by F.M. Deemyad
The Sky Worshipers opens in the late 14th Century with an ancient manuscript being found in the ruins of the Mongol capital, Karakorum. The manuscript contains entries detailing the Mongol invasions that took place one hundred years earlier. The journal has been written by three Princesses who had been taken captive by the Mongols and experienced their savage and barbaric actions tempered by very occasional acts of compassion.
The Sky Worshipers is a beautifully written and absorbing novel that brings the Mongol era intensely alive with colour, sound and fury. The manuscript and entries made by three separate women are the thread that runs from beginning to end and it’s a clever technique; providing coherence and reference in what is a fairly long book. The journal is begun by Chaka, a Chinese Princess who is captured and wedded to Genghis Khan. It is then taken up by a Persian Princess, Reyhan who has been kidnapped and brought to the Mongol court by Genghis’s son, Ogodei and it is completed by Krisztina (also known as Dounia), a Polish Princess captured and wedded to Hulagi, Genghis’s Grandson.
What begins as recordings of Mongol battles (aided by the first-hand recollections of the eunuch, Baako) begins to evolve into exquisitely crafted tales of everyday people and the effects that the Mongol invasions had upon their lives. F.M. Deemyad really captures that storytelling tradition of mouth to pen tales and subtle elements of fable and allegory are present throughout. These mini folk-legends are underpinned by the resilience of the three women who recount them, especially Reyhan who is the most developed and sanguine of the three captives. The brutality of the stories in the manuscript is not to be underestimated; it’s relentlessly vicious and murderously destructive but never sensationalist.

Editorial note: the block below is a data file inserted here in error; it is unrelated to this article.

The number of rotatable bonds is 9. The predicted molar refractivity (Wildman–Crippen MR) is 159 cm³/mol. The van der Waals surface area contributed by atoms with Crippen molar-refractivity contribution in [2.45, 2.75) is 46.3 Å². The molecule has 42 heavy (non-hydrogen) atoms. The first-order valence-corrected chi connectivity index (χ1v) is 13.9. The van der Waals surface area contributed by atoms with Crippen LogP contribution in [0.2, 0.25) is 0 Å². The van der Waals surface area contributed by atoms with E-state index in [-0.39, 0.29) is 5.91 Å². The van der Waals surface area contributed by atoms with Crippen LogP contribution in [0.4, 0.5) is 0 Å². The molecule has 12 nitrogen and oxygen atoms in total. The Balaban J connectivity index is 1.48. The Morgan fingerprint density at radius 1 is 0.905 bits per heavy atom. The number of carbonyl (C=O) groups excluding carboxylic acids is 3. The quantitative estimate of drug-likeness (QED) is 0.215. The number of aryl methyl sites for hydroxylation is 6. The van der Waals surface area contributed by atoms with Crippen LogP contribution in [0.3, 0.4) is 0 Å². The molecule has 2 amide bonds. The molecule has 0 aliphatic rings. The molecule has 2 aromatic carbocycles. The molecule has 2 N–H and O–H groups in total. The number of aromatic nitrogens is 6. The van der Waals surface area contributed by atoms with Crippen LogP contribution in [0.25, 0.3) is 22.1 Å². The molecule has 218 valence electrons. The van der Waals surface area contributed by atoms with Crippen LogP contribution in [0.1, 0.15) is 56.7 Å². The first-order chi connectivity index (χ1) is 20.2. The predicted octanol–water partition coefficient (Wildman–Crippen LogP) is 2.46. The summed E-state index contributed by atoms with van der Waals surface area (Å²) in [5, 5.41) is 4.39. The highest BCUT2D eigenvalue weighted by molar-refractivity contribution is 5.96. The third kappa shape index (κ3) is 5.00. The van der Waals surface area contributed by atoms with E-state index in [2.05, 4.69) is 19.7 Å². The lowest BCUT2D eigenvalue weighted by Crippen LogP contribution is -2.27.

The detail and research into this medieval period and the Mongol culture is vividly substantive. From a factual point of view, it’s supremely interesting and abundantly informative. Throughout the novel, the prose is thoughtful and measured with some lovely descriptive metaphors. The pace is relaxed, almost soothing although, in parts, could be a little swifter and there is the odd touch of repetition. Occasionally, the voices of Chaka, Reyhan and Krisztina do merge but the periphery female characters, Turkan Khatun springs to mind, are deftly defined. The concluding narrative that involves Lady Goharshad attempting to atone for the Mongol destruction after having found and read the manuscript is testament to the power and voice of Chaka, Reyhan and Krisztina; attributes that none of the imprisoned women thought they possessed.
The Sky Worshipers is a vibrant and sweeping novel that richly captures this period in history. Highly recommended.